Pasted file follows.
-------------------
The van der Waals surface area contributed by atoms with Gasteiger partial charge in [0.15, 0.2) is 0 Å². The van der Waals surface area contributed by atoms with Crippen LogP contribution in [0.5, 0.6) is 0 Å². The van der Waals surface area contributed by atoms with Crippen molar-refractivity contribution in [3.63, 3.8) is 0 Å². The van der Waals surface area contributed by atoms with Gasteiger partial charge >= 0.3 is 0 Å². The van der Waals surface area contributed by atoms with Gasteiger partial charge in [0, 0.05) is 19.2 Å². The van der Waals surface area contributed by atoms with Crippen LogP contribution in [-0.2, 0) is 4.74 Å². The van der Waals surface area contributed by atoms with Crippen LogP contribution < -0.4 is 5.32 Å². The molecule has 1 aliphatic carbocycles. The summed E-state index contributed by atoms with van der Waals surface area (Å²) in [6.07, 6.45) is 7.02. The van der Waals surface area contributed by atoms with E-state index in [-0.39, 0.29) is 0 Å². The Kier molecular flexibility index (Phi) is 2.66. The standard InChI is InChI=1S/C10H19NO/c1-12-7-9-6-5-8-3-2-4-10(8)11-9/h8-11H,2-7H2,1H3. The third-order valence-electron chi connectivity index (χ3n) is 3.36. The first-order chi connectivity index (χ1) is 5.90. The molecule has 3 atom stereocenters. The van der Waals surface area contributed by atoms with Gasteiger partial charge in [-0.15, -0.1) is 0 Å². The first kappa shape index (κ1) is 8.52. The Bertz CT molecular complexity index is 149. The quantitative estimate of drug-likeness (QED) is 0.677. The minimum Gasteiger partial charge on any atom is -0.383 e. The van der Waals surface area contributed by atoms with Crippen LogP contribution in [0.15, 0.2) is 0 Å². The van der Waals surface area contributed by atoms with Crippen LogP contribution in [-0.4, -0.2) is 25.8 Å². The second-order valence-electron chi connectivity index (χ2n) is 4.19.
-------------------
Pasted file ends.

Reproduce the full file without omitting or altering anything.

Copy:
The van der Waals surface area contributed by atoms with Gasteiger partial charge in [0.15, 0.2) is 0 Å². The van der Waals surface area contributed by atoms with Crippen LogP contribution in [0.5, 0.6) is 0 Å². The van der Waals surface area contributed by atoms with Crippen molar-refractivity contribution in [3.63, 3.8) is 0 Å². The van der Waals surface area contributed by atoms with Gasteiger partial charge >= 0.3 is 0 Å². The van der Waals surface area contributed by atoms with Gasteiger partial charge in [0, 0.05) is 19.2 Å². The van der Waals surface area contributed by atoms with Crippen LogP contribution in [-0.2, 0) is 4.74 Å². The van der Waals surface area contributed by atoms with Crippen LogP contribution < -0.4 is 5.32 Å². The molecule has 1 aliphatic carbocycles. The summed E-state index contributed by atoms with van der Waals surface area (Å²) in [6.07, 6.45) is 7.02. The van der Waals surface area contributed by atoms with E-state index in [-0.39, 0.29) is 0 Å². The Kier molecular flexibility index (Phi) is 2.66. The standard InChI is InChI=1S/C10H19NO/c1-12-7-9-6-5-8-3-2-4-10(8)11-9/h8-11H,2-7H2,1H3. The third-order valence-electron chi connectivity index (χ3n) is 3.36. The first-order chi connectivity index (χ1) is 5.90. The molecule has 3 atom stereocenters. The van der Waals surface area contributed by atoms with Gasteiger partial charge in [-0.15, -0.1) is 0 Å². The first kappa shape index (κ1) is 8.52. The Bertz CT molecular complexity index is 149. The quantitative estimate of drug-likeness (QED) is 0.677. The minimum Gasteiger partial charge on any atom is -0.383 e. The van der Waals surface area contributed by atoms with Crippen LogP contribution in [0.15, 0.2) is 0 Å². The van der Waals surface area contributed by atoms with Crippen LogP contribution in [-0.4, -0.2) is 25.8 Å². The second-order valence-electron chi connectivity index (χ2n) is 4.19.